SMS spam is out of control, but why is this even an issue?

A couple of months ago my wife and I had a rash of text/SMS spam sent to our phones.  I decided to see what facilities my provider had to mitigate the problem.  Unfortunately AT&T recommends sending the code “STOP” as a response to unwanted messages.  Having experience dealing with other forms of spam over the years, I knew responding to spam was never a good idea.  I discovered that my provider has a short code 7726 (SPAM) to which you can forward the offending messages.  Once you forward the message, AT&T then sends an automated response asking you to send them the number that sent you the offending message.  (seriously AT&T??)  This is fine if the spammer is using a real phone number, but many of them don’t.  Like the mobile providers themselves, many spammers use short codes which AT&T claims are untraceable.  (seriously, this is utter BS…)  Later, I got a message from another spammer thanking me for signing up for their service and immediately got one of their message-of-the-day texts.  This got me worried.  Was someone out there signing me up for this stuff as a prank, or was the system really this broken?  Either way, I wasn’t going to have any of that.  I scoured AT&T’s website looking for ways to block charges.  I did eventually find it, but it wasn’t particularly easy.  If you find yourself in this situation, your best bet is to do what I did and just call customer support.  Tell them you want to block any 3rd party charges to your account.  What they’ll do is add a feature to your account that requires an authorization code to approve any charges to the account.  So, now we’re protected, but why is this even necessary?

The problem with the phone companies is that they just don’t care.  Building better facilities to prevent fraud isn’t necessarily profitable.  They’re in the business of getting you to spend money on features, not save.  The problem is that there’s no transparency and no way to opt-out other than blocking all charges.  SMS is a wireless industry cash cow.  (this blog post has a good explanation)  It’s a huge business and one the carriers want to keep.  If you’ve ever wondered how phone companies can afford to subsidize expensive devices like the iPhone, this is how.  Unfortunately, I don’t think anything is going to change unless the federal government steps in and does something, but honestly they’ve got bigger fish to fry.  If you have a wireless phone with text/SMS capability (basically every cellphone on the planet) you need to set up a block on 3rd party charges to your account.  It’s the only way to protect yourself.

Apple & Security; It’s time to man-up

While I have become more of a fan of Apple’s products in recent years, I have never been a fan of their security disclosure policy.  Apple has traditionally been very secretive, sometimes out of necessity.  Back when Steve Jobs retook the company, Apple was near death.  The company had run into a brick wall with it’s legacy operating system.  The latest version, OS8 had been so long in development that it was now technologically far behind it’s competitors.  When Jobs shook things up with OS X (10) he had a reason to be secretive.  Apple had been successful with their new products, but was still fragile.  If any of their competitors could peek inside what was going on, they might be able to stop Apple’s progress before the company could become healthy again.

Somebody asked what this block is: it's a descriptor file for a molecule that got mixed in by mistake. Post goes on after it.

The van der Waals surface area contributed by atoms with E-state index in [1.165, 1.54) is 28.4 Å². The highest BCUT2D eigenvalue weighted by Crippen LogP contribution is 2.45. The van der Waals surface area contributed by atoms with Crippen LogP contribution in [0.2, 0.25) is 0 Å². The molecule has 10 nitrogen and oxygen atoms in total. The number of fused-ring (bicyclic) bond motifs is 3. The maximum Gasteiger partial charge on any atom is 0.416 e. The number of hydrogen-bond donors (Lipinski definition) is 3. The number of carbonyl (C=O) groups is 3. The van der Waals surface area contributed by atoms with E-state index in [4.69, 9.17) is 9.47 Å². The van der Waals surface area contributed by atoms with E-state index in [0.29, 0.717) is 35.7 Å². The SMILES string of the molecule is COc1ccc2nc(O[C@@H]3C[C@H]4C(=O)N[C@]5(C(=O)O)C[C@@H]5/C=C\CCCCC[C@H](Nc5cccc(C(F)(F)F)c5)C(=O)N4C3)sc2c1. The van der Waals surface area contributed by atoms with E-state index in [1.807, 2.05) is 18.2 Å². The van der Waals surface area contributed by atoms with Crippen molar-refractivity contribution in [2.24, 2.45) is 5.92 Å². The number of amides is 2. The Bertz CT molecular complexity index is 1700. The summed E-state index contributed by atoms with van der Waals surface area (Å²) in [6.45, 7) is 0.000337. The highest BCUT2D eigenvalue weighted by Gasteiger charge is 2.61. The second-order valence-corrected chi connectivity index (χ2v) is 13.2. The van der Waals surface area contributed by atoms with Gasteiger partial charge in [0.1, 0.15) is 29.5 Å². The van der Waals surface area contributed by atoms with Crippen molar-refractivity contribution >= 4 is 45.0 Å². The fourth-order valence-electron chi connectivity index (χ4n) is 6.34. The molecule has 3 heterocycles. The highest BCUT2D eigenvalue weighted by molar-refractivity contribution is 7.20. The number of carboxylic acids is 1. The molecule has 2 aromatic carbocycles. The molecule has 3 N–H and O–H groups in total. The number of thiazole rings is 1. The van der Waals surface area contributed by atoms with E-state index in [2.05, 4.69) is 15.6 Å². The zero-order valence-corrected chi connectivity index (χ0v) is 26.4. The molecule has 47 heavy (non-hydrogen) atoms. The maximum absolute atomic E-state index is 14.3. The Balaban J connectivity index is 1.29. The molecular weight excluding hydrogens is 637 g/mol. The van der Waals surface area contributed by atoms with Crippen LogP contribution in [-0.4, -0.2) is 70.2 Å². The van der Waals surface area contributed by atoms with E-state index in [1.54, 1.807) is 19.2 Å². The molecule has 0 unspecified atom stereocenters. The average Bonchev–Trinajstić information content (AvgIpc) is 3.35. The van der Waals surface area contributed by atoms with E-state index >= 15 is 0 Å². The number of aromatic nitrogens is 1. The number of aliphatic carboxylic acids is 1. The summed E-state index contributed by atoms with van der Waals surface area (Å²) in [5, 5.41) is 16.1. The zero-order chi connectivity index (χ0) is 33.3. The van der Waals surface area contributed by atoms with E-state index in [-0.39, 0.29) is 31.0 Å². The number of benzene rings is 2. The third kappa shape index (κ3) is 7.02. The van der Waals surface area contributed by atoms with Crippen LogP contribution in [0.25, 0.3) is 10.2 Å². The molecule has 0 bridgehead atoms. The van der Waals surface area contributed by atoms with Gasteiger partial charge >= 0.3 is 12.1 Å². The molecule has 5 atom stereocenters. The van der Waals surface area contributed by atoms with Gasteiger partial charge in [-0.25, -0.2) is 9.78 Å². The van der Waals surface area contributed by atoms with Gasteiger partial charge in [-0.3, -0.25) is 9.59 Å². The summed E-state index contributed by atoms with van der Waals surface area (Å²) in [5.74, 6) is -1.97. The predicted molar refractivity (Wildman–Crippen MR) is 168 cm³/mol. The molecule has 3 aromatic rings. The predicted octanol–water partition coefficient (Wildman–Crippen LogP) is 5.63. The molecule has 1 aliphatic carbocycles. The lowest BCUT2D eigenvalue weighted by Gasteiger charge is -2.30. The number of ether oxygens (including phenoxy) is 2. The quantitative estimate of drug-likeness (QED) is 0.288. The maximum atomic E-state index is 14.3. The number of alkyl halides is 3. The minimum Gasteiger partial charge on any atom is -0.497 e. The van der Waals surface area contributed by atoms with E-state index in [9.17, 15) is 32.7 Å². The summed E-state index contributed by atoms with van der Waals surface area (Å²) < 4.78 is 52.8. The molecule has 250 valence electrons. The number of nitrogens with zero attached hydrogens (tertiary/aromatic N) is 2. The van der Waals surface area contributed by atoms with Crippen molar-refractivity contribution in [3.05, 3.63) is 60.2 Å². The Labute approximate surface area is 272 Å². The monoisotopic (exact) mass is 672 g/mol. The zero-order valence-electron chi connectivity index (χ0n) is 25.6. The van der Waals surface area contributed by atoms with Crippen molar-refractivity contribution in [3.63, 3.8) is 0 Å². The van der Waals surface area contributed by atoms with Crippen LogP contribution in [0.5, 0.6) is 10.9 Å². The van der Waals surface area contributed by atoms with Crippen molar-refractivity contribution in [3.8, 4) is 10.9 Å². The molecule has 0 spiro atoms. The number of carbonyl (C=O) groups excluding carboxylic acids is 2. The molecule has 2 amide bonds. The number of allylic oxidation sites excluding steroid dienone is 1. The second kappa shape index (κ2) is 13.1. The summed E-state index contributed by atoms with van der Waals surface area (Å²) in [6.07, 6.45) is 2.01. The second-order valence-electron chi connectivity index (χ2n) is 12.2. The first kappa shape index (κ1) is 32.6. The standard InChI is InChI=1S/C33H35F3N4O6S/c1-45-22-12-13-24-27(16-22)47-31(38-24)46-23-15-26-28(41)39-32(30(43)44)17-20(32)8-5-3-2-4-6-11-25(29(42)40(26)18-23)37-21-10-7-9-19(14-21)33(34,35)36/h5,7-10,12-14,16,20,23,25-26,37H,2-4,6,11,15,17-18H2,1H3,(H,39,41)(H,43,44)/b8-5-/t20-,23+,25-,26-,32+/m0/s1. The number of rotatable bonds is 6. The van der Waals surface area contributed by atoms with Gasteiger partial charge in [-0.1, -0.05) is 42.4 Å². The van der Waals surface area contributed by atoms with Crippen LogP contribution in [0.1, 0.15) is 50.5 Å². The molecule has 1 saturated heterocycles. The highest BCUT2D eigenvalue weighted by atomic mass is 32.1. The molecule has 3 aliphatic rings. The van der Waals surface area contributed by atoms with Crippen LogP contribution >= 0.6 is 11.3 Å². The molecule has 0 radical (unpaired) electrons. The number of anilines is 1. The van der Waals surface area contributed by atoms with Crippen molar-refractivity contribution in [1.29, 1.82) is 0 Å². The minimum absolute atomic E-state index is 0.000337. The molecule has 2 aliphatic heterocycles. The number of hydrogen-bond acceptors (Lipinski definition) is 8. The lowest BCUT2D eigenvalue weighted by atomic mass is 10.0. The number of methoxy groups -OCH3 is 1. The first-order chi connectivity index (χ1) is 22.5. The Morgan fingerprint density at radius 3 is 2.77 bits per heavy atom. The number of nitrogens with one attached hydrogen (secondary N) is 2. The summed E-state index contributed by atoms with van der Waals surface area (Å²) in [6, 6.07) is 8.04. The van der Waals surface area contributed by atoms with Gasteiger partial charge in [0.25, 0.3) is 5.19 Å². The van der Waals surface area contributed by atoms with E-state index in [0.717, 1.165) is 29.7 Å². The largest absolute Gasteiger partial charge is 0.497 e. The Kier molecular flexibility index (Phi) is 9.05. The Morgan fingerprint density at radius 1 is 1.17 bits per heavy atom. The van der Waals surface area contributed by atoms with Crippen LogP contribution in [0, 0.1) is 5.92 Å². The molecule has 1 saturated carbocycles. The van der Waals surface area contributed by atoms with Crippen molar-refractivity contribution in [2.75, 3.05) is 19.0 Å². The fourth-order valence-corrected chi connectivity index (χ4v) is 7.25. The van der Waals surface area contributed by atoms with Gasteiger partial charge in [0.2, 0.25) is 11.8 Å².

Today, Jobs legacy is an Apple with a $98B war chest made largely on the success of the iPod, iPhone and iPad.  These are all benefactors of the technology Jobs brought over from NEXT that helped to form what we now know as OS X.  The problem is with all that success, Apple’s share of the desktop PC market has grown.  Apple is now big enough that’s it’s clearly visible on the radar of a lot of people including potential attackers.

To Apple’s credit, OS X was designed with security in mind from day one.  Most of the vulnerabilities that have effected the OS over the years have required a social engineering element to get users to unwittingly install malware.  For a long time, Apple’s policy, (of withholding details about security flaws until a patch is available) worked for them.  However, a recent vulnerability in Java managed to scratch a large unsightly gash in that previously pristine, brushed aluminum finish.

The component that most recently exposed this weakness in Apple’s approach is ironically a third party product, Oracle’s Java platform.  It’s a little more complicated in Apple’s case because the company repackages and builds their own custom version of Java. Because of this, it always takes longer to get Java on Macs because the software has to be separately modified, tested and blessed by Apple.  The people behind the Flashback trojan saw this opportunity and modified their malware to take advantage of the Java vulnerability.  In the 2 months it took for Apple to produce their version and publicly acknowledge the flaw over 600,000 Apple computers were infected.  The fact that most Apple customers think they’re immune to viruses didn’t help the problem either.

This should be a wake-up call to Tim Cook and the OS X security team.  Apple may not agree with full disclosure, but they can’t continue to put their collective heads in the sand and think nothing will happen.  Had even limited disclosure been made to Apple customers earlier, it would have been possible to mitigate much of the threat posed by this vulnerability.  Instead, Apple customers were exposed to this vulnerability for 2 months.